When and where oxytocin are released


Oxytocin is released in specific regions and under particular circumstances, significantly impacting social interactions and individual behaviors. Key insights include:

  1. Regions of Release: Oxytocin is released in the brain's nucleus accumbens and the ventral tegmental area (VTA). These regions are crucial for reinforcing social behaviors and modulating other neuromodulators like dopamine and serotonin 1.

  2. Circumstances of Release:

    • Activities that involve significant social or physical bonding lead to oxytocin release. This includes post-orgasm, mother and child interactions during breastfeeding, and even between romantic partners 2.
    • Experiences of grief and loss may also engage the oxytocin system, affecting the depth and nature of emotional responses 3.

      Neuromodulators and Social Interactions

      Explore the fascinating interplay between oxytocin, dopamine, and serotonin in promoting sociability and reinforcing positive social interactions. Discover how these neuromodulators influence each other and their impact on the brain circuitry, as discussed by Andrew and Robert in this chapter.

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    • Social interactions, such as non-aggressive encounters that promote positive emotions, can trigger oxytocin release, enhancing the feeling of reward through dopamine pathways 4.
  3. Effects of Drugs: Compounds like MDMA can significantly increase plasma oxytocin levels, which underscores its role in enhancing feelings of bond and connection during the drug's influence, proving it significant in psychotherapeutic settings for trauma treatment 2.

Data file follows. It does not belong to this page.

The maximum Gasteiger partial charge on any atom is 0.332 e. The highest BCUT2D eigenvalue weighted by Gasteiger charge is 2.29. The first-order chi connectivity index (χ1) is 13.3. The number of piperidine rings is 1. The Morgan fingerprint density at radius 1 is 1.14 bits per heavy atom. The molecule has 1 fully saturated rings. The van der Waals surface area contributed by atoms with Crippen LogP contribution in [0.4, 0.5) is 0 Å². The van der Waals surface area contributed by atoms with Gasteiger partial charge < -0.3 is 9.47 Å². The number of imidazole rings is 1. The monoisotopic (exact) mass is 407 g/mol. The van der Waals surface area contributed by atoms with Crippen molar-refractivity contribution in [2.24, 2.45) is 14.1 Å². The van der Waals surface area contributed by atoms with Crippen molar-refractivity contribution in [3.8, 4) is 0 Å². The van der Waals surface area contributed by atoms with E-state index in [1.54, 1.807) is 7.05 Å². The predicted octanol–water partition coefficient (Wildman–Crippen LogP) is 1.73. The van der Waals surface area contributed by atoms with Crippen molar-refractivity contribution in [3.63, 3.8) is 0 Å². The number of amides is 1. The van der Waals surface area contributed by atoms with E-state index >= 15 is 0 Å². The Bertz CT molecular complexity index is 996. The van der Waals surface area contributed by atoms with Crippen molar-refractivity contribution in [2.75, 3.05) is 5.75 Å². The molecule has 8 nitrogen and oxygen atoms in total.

Oxytocin operates complexly, being both a neuromodulator and a hormone, affecting local and systemic functions 5.


For all the data on oxytocin & love & social bonding, “allogrooming”: receiving non-sexual cleaning type touch from another human (think hair brushing, hair cut, skin care or even someone applying the lint roller to your shirt) leads to huge increases in oxytocin.


You are correct! Allogrooming, which involves non-sexual, consensual touch like giving someone a manicure, pedicure, or doing skincare, can significantly increase oxytocin levels, fostering feelings of bonding and well-being. This type of interaction stimulates C tactile fibers in our skin, neurons that create a sensation of well-being when touched lightly. Allogrooming is known to elicit stronger responses in oxytocin levels compared to other forms of touch and is a powerful form of nonverbal bonding between individuals. This effect is seen not only in human interactions but also extends to human-animal interactions, such as petting or grooming pets, which also results in a mutual increase of oxytocin and enhances feelings of connectedness 1.

The Power of Allogrooming

Andrew explains how non-sexual tactile touch, also known as allogrooming, can stimulate the C tactile fibers in our skin and increase levels of oxytocin, leading to feelings of bonding and well-being. He also discusses how allogrooming is a powerful form of nonverbal bonding between individuals and can be seen in both humans and non-human primates.

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Science-Based Tools for Increasing Happiness | Huberman Lab Podcast #98